Late Miocene paleogeography and flora of north-western Wairarapa, New Zealand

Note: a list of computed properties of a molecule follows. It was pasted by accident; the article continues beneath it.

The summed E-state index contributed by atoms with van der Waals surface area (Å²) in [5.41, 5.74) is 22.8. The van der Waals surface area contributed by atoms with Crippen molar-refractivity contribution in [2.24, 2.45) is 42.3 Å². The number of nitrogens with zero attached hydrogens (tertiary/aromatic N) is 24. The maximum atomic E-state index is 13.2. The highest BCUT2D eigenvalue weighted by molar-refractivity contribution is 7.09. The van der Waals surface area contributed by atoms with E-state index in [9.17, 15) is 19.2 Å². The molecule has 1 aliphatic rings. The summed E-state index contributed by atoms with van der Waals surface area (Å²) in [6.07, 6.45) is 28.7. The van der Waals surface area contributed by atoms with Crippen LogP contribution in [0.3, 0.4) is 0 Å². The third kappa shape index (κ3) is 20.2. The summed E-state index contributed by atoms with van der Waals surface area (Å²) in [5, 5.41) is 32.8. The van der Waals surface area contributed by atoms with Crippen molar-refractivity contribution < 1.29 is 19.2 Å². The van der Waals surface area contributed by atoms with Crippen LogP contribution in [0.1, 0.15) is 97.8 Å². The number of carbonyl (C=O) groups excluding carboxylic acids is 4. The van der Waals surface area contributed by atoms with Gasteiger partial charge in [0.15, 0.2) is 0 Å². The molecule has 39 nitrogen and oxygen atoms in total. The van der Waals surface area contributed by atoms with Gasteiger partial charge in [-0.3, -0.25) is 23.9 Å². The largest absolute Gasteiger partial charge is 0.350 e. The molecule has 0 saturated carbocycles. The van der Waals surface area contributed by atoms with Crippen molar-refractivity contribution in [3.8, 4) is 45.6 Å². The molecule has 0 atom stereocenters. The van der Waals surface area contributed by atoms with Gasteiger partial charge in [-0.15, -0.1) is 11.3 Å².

The Late Miocene flora and paleogeography of north-western Wairarapa were determined by examining and sampling the Upper Miocene marine and non-marine deposits of the Mangaoranga Formation. This formation unconformably overlies Mesozoic greywacke basement in areas of north-west Wairarapa and contains the oldest sediments preserved immediately overlying basement in this area. Little work has been carried out previously to fully understand the depositional history of the formation or the surrounding vegetation cover. Thus, the present study is intended to improve interpretations of the Late Miocene paleogeography and flora of north-western Wairarapa. The strata of the Mangaoranga Formation were examined at three locations in north-western Wairarapa: at Mangaoranga Stream (Eketahuna), Central Mangaone Road (Eketahuna) and Mauriceville. For paleogeographic reconstructions, the strata were described at Mangaoranga Stream and subsequently correlated to strata at the Mauriceville and Central Mangaone Road sites. The formation was sampled several times at each site for palynological analysis. Additionally, samples available for pollen analysis from the Mt Bruce and Alfredton areas were also examined. The results of these analyses, in conjunction with mummified leaves, aided reconstructions of the Late Miocene vegetation cover. Fission-track analysis on apatite grains from Torlesse basement immediately below the formation was also undertaken, providing evidence for the cooling (and hence exhumation) and subsequent burial history of the basement strata. The results of the apatite fission-track analysis suggest that exhumation of the basement strata above the apatite closure temperature (110ºC) occurred between 36 – 25 Ma. The basement strata were subsequently exhumed at rates of 0.36 – 0.20 mm/yr or 0.28 – 0.16 mm/yr until exposed above sea level by about 11 Ma. Between 11 and 7 Ma, sedimentation of the Mangaoranga Formation occurred. First, northward-flowing braided rivers deposited conglomerate (sm1) in half-grabens. At the Mauriceville and Mangaoranga Stream sites, a large co-seismic lake developed, leading to the sedimentation of interbedded sandstone and mudstone (sm6). The lake persisted for around 95 ky and was often flooded. Eventually, the lake shallowed, and rivers flowed back across the area. The region was subsequently submerged as a marine transgression occurred, leading to the sedimentation of the upper three members of the Mangaoranga Formation (sandstone (sm3), siltstone (sm4) and mudstone (sm5)). Water depths in north-western Wairarapa reached a maximum of 600 ± 300 m by about 8 to 7 Ma. The results of the floral investigation indicate that areas of significant relief were present in north-western Wairarapa during the Late Miocene (possibly up to, or just over, 900 m above sea level). These areas were occupied by cool temperate beech (Nothofagus fusca type) forests, with minor components of Phyllocladus, Podocarpus spp. and Coprosma spp. On low-lying areas, warm temperate beech (Nothofagus brassi type) forests were common, which often contained Laurelia novaezelandiae and Dacrycarpus dacrydioides in areas with impeded drainage and, in areas with better drainage, Dacrydium cupressinum type. In coastal areas, woodland forests of Metrosideros spp. and Casuarinaceae spp. were common. Although no new direct information on the history of north-western Wairarapa between the latest Early Cretaceous and Middle Miocene was determined in this study, the apatite fission-track results suggest that little to no sedimentation occurred in the region between 36 – 25 Ma and 11 Ma, as cooling of the basement strata as a result of uplift and erosion occurred over this time.